You usually use WNOHANG and WUNTRACED in different cases.
Case 1: Suppose you have a process which spawns off a bunch of children and needs to do other stuff while the children are running. These children sometimes exit or are killed, but the kernel will hold onto their exit status until some other process claims it via wait() or waitpid(). So, your parent process needs to call wait()/waitpid() on occasion to let the kernel rid itself of the remains of the child. But we don’t want wait()/waitpid() to block, because, in this case, our process has other things that it needs to do. We just want to collect the status of a dead process if there are any. That’s what WNOHANG is for. It prevents wait()/waitpid() from blocking so that your process can go on with other tasks. If a child died, its pid will be returned by wait()/waitpid() and your process can act on that. If nothing died, then the returned pid is 0.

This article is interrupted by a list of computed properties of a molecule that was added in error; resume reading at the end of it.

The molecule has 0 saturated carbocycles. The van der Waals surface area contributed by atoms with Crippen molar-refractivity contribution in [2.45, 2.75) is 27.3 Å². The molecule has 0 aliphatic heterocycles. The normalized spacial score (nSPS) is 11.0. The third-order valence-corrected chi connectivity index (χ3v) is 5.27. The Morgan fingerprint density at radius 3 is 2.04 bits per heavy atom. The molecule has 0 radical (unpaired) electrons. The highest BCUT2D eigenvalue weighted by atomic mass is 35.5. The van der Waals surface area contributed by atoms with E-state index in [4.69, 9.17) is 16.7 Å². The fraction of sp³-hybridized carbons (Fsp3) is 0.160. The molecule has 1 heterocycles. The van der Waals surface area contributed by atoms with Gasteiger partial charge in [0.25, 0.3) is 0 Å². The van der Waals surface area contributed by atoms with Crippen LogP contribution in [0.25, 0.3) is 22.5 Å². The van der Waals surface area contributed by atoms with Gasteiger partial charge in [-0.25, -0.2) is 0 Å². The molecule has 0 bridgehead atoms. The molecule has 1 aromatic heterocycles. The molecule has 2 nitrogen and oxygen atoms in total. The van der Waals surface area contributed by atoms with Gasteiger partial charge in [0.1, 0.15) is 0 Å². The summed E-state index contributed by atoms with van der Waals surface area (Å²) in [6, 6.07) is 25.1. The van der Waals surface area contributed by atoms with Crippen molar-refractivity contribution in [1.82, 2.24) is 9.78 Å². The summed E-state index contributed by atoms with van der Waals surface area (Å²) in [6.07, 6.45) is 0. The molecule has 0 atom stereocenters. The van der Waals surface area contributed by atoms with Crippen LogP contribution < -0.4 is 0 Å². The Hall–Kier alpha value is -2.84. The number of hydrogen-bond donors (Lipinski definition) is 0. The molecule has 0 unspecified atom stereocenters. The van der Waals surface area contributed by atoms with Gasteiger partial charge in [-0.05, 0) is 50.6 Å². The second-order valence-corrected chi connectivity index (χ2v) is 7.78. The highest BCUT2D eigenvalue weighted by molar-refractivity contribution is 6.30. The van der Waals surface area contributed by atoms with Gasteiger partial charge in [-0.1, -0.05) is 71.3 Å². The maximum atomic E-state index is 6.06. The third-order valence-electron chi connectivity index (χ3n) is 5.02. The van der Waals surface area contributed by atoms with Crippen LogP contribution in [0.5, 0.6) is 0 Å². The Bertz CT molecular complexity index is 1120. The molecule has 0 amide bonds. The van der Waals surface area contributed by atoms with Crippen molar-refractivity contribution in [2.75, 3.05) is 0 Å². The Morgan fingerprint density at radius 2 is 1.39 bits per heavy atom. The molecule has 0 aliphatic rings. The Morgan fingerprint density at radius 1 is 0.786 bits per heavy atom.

Case 2: Suppose your parent process, instead, wants to do nothing while children are running. You don’t want to just have it do some thumb-twidling for-loop, so you use a normal wait()/waitpid() without WNOHANG. Your process is taken out of the execution queue until one of the children dies. But what if one of your children is stopped via a SIGSTOP? Your child is no longer working on the task you have set it to, but the parent is still waiting. So, you’ve got a deadlock, in a sense, unless the child is continued by some means external to your parent and that child. WUNTRACED allows your parent to be returned from wait()/waitpid() if a child gets stopped as well as exiting or being killed. This way, your parent has a chance to send it a SIGCONT to continue it, kill it, assign its tasks to another child, whatever.